breakingnews:

Coronal mass injection find could see ‘textbooks rewritten’
The Verge: NASA says it has made a discovery which will require “rewriting textbooks” after it found the two rings of charged particles surrounding the Earth - called Van Allen belts - were reconfigured by a coronal mass injection. Not only are the belts now believed to be more malleable, the mass injection revealed for the first time the formation of a third belt.
Photo: An image of a giant prominence on the sun before it erupted is captured on August 31, 2012, by NASA’s Solar Dynamics Observatory (SDO). This may have been one of the causes of a third radiation belt that appeared around Earth a few days later. (Credit: NASA/SDO/AIA/Goddard Space Flight Center)

breakingnews:

Coronal mass injection find could see ‘textbooks rewritten’

The Verge: NASA says it has made a discovery which will require “rewriting textbooks” after it found the two rings of charged particles surrounding the Earth - called Van Allen belts - were reconfigured by a coronal mass injection. Not only are the belts now believed to be more malleable, the mass injection revealed for the first time the formation of a third belt.

Photo: An image of a giant prominence on the sun before it erupted is captured on August 31, 2012, by NASA’s Solar Dynamics Observatory (SDO). This may have been one of the causes of a third radiation belt that appeared around Earth a few days later. (Credit: NASA/SDO/AIA/Goddard Space Flight Center)

Reblogged from breakingnews

breakingnews:

The remains of Apollo 11 astronaut Neil Armstrong are committed to the sea during a service held onboard the USS Philippine Sea in the Atlantic Ocean.(Photo: Bill Ingalls / NASA)More on the service from NBC News here:http://nbcnews.to/RXuNKi

https://plus.google.com/+NASA/posts/5KmTaNV4oGg

breakingnews:

The remains of Apollo 11 astronaut Neil Armstrong are committed to the sea during a service held onboard the USS Philippine Sea in the Atlantic Ocean.
(Photo: Bill Ingalls / NASA)
More on the service from NBC News here:http://nbcnews.to/RXuNKi

https://plus.google.com/+NASA/posts/5KmTaNV4oGg

Reblogged from breakingnews

discoverynews:

They used a toothbrush to repair one of mankind’s most ambitious science projects ever.
Astronauts are boss.
Spacewalking Astronaut ‘Touches’ the Sun

In legend, the bright sun was a dazzling temptation for Icarus and so, too, it is for NASA astronaut Sunita Williams, who appears to touch our closest star in a photo snapped during a spacewalk this week.
Astronauts Williams and Hoshide spent six hours and 28 minutes working to remove a stuck bolt using improvised tools made from spare parts, including a  toothbrush.

reach out…

discoverynews:

They used a toothbrush to repair one of mankind’s most ambitious science projects ever.

Astronauts are boss.

Spacewalking Astronaut ‘Touches’ the Sun

In legend, the bright sun was a dazzling temptation for Icarus and so, too, it is for NASA astronaut Sunita Williams, who appears to touch our closest star in a photo snapped during a spacewalk this week.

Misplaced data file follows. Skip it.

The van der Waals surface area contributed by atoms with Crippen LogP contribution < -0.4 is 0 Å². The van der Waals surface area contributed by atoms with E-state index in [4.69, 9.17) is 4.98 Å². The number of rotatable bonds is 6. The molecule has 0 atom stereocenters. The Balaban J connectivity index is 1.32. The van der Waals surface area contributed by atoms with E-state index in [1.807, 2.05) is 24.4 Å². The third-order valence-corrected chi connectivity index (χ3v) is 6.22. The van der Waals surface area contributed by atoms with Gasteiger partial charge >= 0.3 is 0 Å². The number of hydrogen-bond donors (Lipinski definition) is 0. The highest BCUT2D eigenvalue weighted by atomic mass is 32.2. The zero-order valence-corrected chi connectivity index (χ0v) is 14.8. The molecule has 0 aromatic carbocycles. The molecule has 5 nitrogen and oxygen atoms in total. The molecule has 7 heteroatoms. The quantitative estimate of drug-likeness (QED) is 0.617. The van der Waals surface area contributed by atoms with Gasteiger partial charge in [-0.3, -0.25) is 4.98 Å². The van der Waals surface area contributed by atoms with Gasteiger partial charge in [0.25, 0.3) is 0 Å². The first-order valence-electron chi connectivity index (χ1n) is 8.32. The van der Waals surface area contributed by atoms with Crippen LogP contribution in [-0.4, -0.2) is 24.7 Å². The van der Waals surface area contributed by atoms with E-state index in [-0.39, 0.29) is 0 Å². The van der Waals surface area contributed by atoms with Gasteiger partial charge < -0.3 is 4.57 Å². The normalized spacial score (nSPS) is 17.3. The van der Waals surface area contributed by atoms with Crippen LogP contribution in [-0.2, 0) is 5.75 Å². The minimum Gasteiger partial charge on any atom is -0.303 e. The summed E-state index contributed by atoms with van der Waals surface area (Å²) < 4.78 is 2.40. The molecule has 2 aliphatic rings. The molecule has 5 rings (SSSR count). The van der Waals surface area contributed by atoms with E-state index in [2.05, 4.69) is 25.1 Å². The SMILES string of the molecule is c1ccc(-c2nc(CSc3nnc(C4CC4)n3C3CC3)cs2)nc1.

Astronauts Williams and Hoshide spent six hours and 28 minutes working to remove a stuck bolt using improvised tools made from spare parts, including a toothbrush.

reach out…

Reblogged from discoverynews

guardian:

Photograph: ISS/NASA
One of the fascinating shots in our monthly gallery of images captured by European Space Agency and Nasa satellites:

The city of Shanghai (right) sits along the delta banks of the Yangtze river along the eastern coast of China. It is the world’s most populous city (the 2010 census counted 23 million people, including “unregistered” residents). With so many humans, the city is a tremendous sight at night. The bright lights of the city centre and the distinctive new skyscrapers that form the skyline along the Pudong district (the eastern shore of the Huangpu river, a tributary of the Yangtze that cuts through the centre of Shanghai) make for spectacular night viewing both on the ground and from space. On the left is Suzhou located 120km from Shanghai

guardian:

Photograph: ISS/NASA

One of the fascinating shots in our monthly gallery of images captured by European Space Agency and Nasa satellites:

The city of Shanghai (right) sits along the delta banks of the Yangtze river along the eastern coast of China. It is the world’s most populous city (the 2010 census counted 23 million people, including “unregistered” residents). With so many humans, the city is a tremendous sight at night. The bright lights of the city centre and the distinctive new skyscrapers that form the skyline along the Pudong district (the eastern shore of the Huangpu river, a tributary of the Yangtze that cuts through the centre of Shanghai) make for spectacular night viewing both on the ground and from space. On the left is Suzhou located 120km from Shanghai

Reblogged from guardian